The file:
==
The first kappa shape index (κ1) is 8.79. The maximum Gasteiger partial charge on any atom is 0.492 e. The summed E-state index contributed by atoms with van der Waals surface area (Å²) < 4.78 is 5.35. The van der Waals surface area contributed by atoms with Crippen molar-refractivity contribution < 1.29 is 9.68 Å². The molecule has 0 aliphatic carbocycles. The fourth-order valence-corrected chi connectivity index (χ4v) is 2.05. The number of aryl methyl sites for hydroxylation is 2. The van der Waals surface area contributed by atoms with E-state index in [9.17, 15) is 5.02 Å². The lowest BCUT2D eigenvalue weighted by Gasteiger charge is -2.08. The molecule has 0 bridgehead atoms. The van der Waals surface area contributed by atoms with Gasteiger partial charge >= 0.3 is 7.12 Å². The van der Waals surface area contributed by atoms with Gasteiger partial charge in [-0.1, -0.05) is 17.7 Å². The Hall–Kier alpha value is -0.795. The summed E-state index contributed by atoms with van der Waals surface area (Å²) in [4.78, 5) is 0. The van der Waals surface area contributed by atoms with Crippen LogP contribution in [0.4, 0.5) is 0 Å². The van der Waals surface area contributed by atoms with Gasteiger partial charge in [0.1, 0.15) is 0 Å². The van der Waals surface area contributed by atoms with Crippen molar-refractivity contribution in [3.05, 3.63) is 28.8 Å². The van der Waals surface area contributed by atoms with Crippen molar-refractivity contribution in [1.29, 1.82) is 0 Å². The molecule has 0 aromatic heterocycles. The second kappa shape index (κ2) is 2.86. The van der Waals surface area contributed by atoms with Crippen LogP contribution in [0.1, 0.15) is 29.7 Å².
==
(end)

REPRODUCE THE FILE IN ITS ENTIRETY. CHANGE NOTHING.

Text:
The first kappa shape index (κ1) is 8.79. The maximum Gasteiger partial charge on any atom is 0.492 e. The summed E-state index contributed by atoms with van der Waals surface area (Å²) < 4.78 is 5.35. The van der Waals surface area contributed by atoms with Crippen molar-refractivity contribution < 1.29 is 9.68 Å². The molecule has 0 aliphatic carbocycles. The fourth-order valence-corrected chi connectivity index (χ4v) is 2.05. The number of aryl methyl sites for hydroxylation is 2. The van der Waals surface area contributed by atoms with E-state index in [9.17, 15) is 5.02 Å². The lowest BCUT2D eigenvalue weighted by Gasteiger charge is -2.08. The molecule has 0 bridgehead atoms. The van der Waals surface area contributed by atoms with Gasteiger partial charge >= 0.3 is 7.12 Å². The van der Waals surface area contributed by atoms with Gasteiger partial charge in [-0.1, -0.05) is 17.7 Å². The Hall–Kier alpha value is -0.795. The summed E-state index contributed by atoms with van der Waals surface area (Å²) in [4.78, 5) is 0. The van der Waals surface area contributed by atoms with Crippen LogP contribution in [0.4, 0.5) is 0 Å². The van der Waals surface area contributed by atoms with Gasteiger partial charge in [0.1, 0.15) is 0 Å². The van der Waals surface area contributed by atoms with Crippen molar-refractivity contribution in [3.05, 3.63) is 28.8 Å². The van der Waals surface area contributed by atoms with Crippen molar-refractivity contribution in [1.29, 1.82) is 0 Å². The molecule has 0 aromatic heterocycles. The second kappa shape index (κ2) is 2.86. The van der Waals surface area contributed by atoms with Crippen LogP contribution in [0.1, 0.15) is 29.7 Å².